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North Bend's new day for marijuana: Businesses can set up shop

Months after Washington’s Liquor Control Board laid down the law for marijuana production, processing and sales, North Bend has done the same, in a unanimous vote June 17.

At its regular Tuesday evening meeting, the North Bend City Council approved recommended changes to the city zoning and land use code, to allow marijuana businesses in the city’s Employment Park 1 and Interchange Commercial zones.

The revised code, NBMC chapter 18.60, specifies that no marijuana-related businesses are allowed in residential areas, and none will be allowed as home-based businesses.

It also designates the growing and processing of marijuana as a permitted use on the EP-1 land between Interstate-90 and West North Bend Way, west of Bendigo Boulevard, and the retail sales of marijuana as a permitted use in part of the IC zone, along both sides of Bendigo Boulevard South at I-90 Exit 31.

The area of allowed use is larger on the north side of Bendigo, and does not extend into the Safeway plaza on the south side of the road. Any such business must also meet all of the requirements set by the Liquor Control Board, including maintaining at least a 1,000-foot distance from designated schools, parks and other recreation areas.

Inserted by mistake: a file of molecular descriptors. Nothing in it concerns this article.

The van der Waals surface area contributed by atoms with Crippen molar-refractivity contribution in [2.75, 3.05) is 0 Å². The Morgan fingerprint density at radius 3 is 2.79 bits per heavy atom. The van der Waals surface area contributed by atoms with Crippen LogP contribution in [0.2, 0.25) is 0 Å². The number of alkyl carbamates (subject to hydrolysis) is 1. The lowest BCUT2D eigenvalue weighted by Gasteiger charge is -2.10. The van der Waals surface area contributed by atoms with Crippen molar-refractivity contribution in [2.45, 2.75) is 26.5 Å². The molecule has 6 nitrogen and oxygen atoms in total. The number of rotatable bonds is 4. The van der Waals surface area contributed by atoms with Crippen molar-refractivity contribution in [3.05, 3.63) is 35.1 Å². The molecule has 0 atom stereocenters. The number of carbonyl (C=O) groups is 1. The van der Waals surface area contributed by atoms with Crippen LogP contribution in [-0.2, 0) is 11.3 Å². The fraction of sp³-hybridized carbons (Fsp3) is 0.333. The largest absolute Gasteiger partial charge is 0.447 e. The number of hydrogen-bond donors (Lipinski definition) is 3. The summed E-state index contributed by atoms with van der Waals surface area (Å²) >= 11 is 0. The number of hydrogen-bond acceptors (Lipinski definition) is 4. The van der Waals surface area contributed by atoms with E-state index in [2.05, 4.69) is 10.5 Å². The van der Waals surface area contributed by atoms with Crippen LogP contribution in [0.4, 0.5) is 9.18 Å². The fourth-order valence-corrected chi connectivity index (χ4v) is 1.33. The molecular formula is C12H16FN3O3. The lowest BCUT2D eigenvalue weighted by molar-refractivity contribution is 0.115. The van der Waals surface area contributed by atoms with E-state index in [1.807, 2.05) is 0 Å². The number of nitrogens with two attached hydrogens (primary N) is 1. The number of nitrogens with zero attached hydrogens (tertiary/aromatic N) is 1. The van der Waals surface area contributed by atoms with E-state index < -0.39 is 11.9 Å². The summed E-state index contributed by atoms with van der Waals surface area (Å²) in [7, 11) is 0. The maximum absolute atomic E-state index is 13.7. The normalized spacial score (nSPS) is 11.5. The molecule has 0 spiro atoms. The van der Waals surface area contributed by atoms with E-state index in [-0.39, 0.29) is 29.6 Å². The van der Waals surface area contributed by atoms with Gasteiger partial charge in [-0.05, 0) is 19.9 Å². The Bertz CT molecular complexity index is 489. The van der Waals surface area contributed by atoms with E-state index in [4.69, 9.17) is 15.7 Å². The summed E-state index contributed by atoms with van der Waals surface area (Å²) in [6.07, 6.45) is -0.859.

North Bend had moratoriums in place stopping both medical and recreational marijuana businesses from opening until the city was able to finalize its code regarding the drug. The council’s action Tuesday included repeals of both moratoriums.

Before voting on the issue, Councilman Jonathan Rosen said he’d asked how North Bend voters decided the recreational marijuana ballot issue in November 2012, and found that nearly 60 percent of voters were in favor of it. He felt the changes were “consistent with their wishes,” he said.

Of the city’s 3,581 registered voters in 2012, 1,715 voted in favor of I-502, or 58.5 percent. Turnout for the election was almost 82 percent.

North Bend’s Planning Commission met earlier this year on the zoning changes, and held a public hearing in March. In April, the commission forwarded its recommendations to the council, which adopted them with no changes last week. The changes will take effect the week of July 1.

All marijuana businesses in Washington must obtain the correct business license from the state, as well as meeting all local requirements to operate. Currently, the Liquor Control Board reports having received three retail license applications for North Bend, three for processing licenses, and two for producing, or growing licenses. All but two applications are still pending approval. One license was approved for production, and one for processing.

Other Valley cities are being considered by marijuana entrepreneurs, too. For Snoqualmie, Liquor control reports one retail license application, two for processing and two for production. For Fall City, the counts are no retail applications, three processing applications, four production applications, and in Carnation, there have been one retail application, three processing applications, and three for production.

 

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